So it came to pass last night, dragging my weary carcass out the door of the salt mines a little after 1800, that I found myself sitting in my little car perfectly flummoxed by the fact that the vehicle, she would not start. The lights worked fine and the NPR guy cheefully assured me all was lost on the radio, had been since 2000 really, but the starter stolidly refused to do its duty. Tacketa-tacketa-tack.

Was a time when everyone carried jumper cables in their cars, but those who do so these days seem to out of mere nostalgia. It took us better part of 45 minutes before a Sailor walked by who was both willing and able to help a fella out.

Now, I love my little car. I love her despite the fact that she is small (and I, alas, am not) and that in type and color she is entirely undistinguished, especially in this part of SoCal. I used to run around parking lots hopefully mashing the key fob to turn the lights on before slapping a bike rack on the roof. I think I may be the only 330i owner in Sandy Eggo with a bike rack atop my daily ride, and I’m OK with that because I love my little car. She still pulls off the line like she means business, shifts with precision, corners like she’s on rails, embraces you in her cockpit and stops like she cares about your health. Really cares.

I love her even though she’s six years old, wears 90,000+ miles and is not yet paid for, a rather appalling combination of characteristics under normal circumstances. But these aren’t “normal circumstances” because even though I’m a firm believer in the fact that it’s “not the years, it’s the mileage” I can’t blame her for the miles. The miles aren’t her fault.

I blame myself.

But blame aside, she’s at an age when things begin to, you know: Break. And the extended warranty, it is to dead. Which means – each slenderest mechanical reed having apparently been milled from the purest German steel and cooled in Tivolian spring water brought down from the mountains by cupful, before being rolled on the thighs of virgin, blond, Bavarian beer maidens (which that last bit is damned good work, if you can get it) – that taking her in for maintenance can be a Significant Unplanned Event, what we call a boojay boostair, en Francais. What with the dealer charging you $127 – odd number, that – just to look down his nose at her, the poor thing.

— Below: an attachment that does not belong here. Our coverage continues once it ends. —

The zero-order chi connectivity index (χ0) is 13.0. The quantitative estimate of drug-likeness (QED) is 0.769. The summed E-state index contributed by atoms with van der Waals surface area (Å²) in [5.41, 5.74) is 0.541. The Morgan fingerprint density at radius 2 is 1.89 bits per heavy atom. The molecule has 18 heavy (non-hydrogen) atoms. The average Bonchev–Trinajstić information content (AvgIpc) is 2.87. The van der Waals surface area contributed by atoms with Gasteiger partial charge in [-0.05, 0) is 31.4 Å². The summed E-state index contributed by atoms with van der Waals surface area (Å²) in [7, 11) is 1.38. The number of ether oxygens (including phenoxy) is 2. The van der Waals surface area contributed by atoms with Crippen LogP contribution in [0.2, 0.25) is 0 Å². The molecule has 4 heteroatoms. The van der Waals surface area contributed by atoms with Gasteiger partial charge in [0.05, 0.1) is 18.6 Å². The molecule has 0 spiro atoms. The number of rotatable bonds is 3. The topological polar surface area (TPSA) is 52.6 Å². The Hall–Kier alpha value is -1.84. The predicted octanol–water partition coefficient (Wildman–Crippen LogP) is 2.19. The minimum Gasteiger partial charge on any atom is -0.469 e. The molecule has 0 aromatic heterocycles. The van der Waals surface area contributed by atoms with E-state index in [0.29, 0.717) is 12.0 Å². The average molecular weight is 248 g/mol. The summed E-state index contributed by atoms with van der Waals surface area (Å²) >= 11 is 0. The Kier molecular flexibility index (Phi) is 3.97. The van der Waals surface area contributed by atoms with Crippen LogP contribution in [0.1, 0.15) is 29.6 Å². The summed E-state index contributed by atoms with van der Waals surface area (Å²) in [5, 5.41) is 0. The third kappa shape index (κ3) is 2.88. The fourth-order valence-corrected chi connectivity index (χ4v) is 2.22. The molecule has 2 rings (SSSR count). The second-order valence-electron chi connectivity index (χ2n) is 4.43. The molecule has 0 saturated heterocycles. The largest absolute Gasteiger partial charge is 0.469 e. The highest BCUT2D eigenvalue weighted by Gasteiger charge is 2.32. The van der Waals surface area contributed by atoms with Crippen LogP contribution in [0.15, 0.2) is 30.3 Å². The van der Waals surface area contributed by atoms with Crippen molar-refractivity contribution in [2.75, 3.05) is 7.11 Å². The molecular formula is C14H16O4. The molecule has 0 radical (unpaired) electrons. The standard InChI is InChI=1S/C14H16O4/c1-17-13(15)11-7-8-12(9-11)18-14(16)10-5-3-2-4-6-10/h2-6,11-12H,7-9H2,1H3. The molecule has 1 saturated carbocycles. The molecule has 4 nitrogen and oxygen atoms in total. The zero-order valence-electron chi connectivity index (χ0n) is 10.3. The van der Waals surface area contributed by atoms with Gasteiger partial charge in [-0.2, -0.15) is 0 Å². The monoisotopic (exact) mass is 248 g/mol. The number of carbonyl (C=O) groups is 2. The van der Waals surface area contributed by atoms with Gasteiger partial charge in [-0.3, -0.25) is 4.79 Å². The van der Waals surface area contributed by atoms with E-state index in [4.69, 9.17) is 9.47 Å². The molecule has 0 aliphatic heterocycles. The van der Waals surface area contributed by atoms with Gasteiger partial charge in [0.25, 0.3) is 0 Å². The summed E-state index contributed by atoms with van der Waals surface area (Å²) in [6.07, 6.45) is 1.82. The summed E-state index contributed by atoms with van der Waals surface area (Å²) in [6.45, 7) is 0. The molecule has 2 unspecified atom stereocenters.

Explain that it’s something electrical to the service rep and watch him smile sadly at you, knowing that this is going to hurt you a lot more than it hurts him, but he’s got two kids at Harvard, one at Stanford and little Gracie is leaning towards Columbia, and it isn’t like that kind of education pays for itself, now, does it?

No. It does not.

“We might get lucky,” he says. “Maybe it’s only a battery.”

So it’s cheer up or suck it up, he as much as says to you. Batteries only cost $300, have courage. You poor bastard.

Ninety thousand miles, you think, sadly. This isn’t going to get any better, the poor girl’s on the decline. The starter this time, or who knows – maybe the battery. It was the brakes six months ago, you remember with a shudder. What will it be next?

Your imagination starts to wander, taking with it your eyes. You start to think about the unthinkable. You think about cheating, decide you can’t. So then you think about leaving her. And you suddenly realize that you’re not ashamed. That nothing lasts forever.

You wander out to the showroom floor, see the muscular, black, late model M5 sedan sitting there, beckoning to you. You note that the driver’s door is unlocked, slip in to her embrace with a tremulous thrill, luxuriate in her exotic good looks and deep, plush leather. Step back outside and note that they’re practically giving her away at $94,000. But really, it’s the 10 mpg in the city, 15 mpg on the highway that changes your mind. Only think of the carbon footprint.

Beside her is a 2007 M6 convertible, also black but with a red leather interior, and – like the M5 – paddle shifters to go with the V-10 engine. Note that she’ll seat two kids in the back, so long as they don’t have any legs. Price reduced to $127,000, seller motivated. They might take $126,000, you make them an offer. Never can tell.

But I wandered back to the service department instead and accepted the keys to my loaner, a perfectly competent, utterly uninspiring, brand new Toyota Camry. Heading into work I thought to myself, no. I can’t do it.

Because I really do love my little car.


Filed under Car Pr0n, Lex